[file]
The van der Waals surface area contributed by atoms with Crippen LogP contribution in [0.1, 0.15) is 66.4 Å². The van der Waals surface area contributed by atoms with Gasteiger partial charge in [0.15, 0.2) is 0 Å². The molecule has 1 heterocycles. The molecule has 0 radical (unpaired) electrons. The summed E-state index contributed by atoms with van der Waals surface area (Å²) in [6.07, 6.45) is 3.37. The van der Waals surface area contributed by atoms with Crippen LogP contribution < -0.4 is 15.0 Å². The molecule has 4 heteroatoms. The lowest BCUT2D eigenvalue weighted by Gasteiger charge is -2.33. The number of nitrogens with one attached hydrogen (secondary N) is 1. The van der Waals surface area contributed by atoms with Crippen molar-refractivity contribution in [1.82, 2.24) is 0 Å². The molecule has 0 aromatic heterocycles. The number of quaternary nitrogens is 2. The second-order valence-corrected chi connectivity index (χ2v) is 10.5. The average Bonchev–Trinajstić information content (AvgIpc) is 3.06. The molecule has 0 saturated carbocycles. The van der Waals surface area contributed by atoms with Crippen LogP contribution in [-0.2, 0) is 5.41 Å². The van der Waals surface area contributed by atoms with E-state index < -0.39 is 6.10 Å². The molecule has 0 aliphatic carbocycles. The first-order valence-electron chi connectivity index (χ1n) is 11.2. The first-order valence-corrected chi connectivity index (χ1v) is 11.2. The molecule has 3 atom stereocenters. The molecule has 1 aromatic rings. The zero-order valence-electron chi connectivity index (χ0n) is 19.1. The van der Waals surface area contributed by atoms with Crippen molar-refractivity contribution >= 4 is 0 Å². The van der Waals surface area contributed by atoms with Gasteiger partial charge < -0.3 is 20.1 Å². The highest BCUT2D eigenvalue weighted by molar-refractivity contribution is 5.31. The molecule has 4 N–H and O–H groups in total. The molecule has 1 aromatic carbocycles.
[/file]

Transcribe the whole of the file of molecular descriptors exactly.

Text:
The van der Waals surface area contributed by atoms with Crippen LogP contribution in [0.1, 0.15) is 66.4 Å². The van der Waals surface area contributed by atoms with Gasteiger partial charge in [0.15, 0.2) is 0 Å². The molecule has 1 heterocycles. The molecule has 0 radical (unpaired) electrons. The summed E-state index contributed by atoms with van der Waals surface area (Å²) in [6.07, 6.45) is 3.37. The van der Waals surface area contributed by atoms with Crippen LogP contribution < -0.4 is 15.0 Å². The molecule has 4 heteroatoms. The lowest BCUT2D eigenvalue weighted by Gasteiger charge is -2.33. The number of nitrogens with one attached hydrogen (secondary N) is 1. The van der Waals surface area contributed by atoms with Crippen molar-refractivity contribution in [1.82, 2.24) is 0 Å². The molecule has 0 aromatic heterocycles. The number of quaternary nitrogens is 2. The second-order valence-corrected chi connectivity index (χ2v) is 10.5. The average Bonchev–Trinajstić information content (AvgIpc) is 3.06. The molecule has 0 saturated carbocycles. The van der Waals surface area contributed by atoms with Crippen LogP contribution in [-0.2, 0) is 5.41 Å². The van der Waals surface area contributed by atoms with E-state index < -0.39 is 6.10 Å². The molecule has 0 aliphatic carbocycles. The first-order valence-electron chi connectivity index (χ1n) is 11.2. The first-order valence-corrected chi connectivity index (χ1v) is 11.2. The molecule has 3 atom stereocenters. The molecule has 1 aromatic rings. The zero-order valence-electron chi connectivity index (χ0n) is 19.1. The van der Waals surface area contributed by atoms with Crippen molar-refractivity contribution >= 4 is 0 Å². The van der Waals surface area contributed by atoms with Gasteiger partial charge < -0.3 is 20.1 Å². The highest BCUT2D eigenvalue weighted by molar-refractivity contribution is 5.31. The molecule has 4 N–H and O–H groups in total. The molecule has 1 aromatic carbocycles.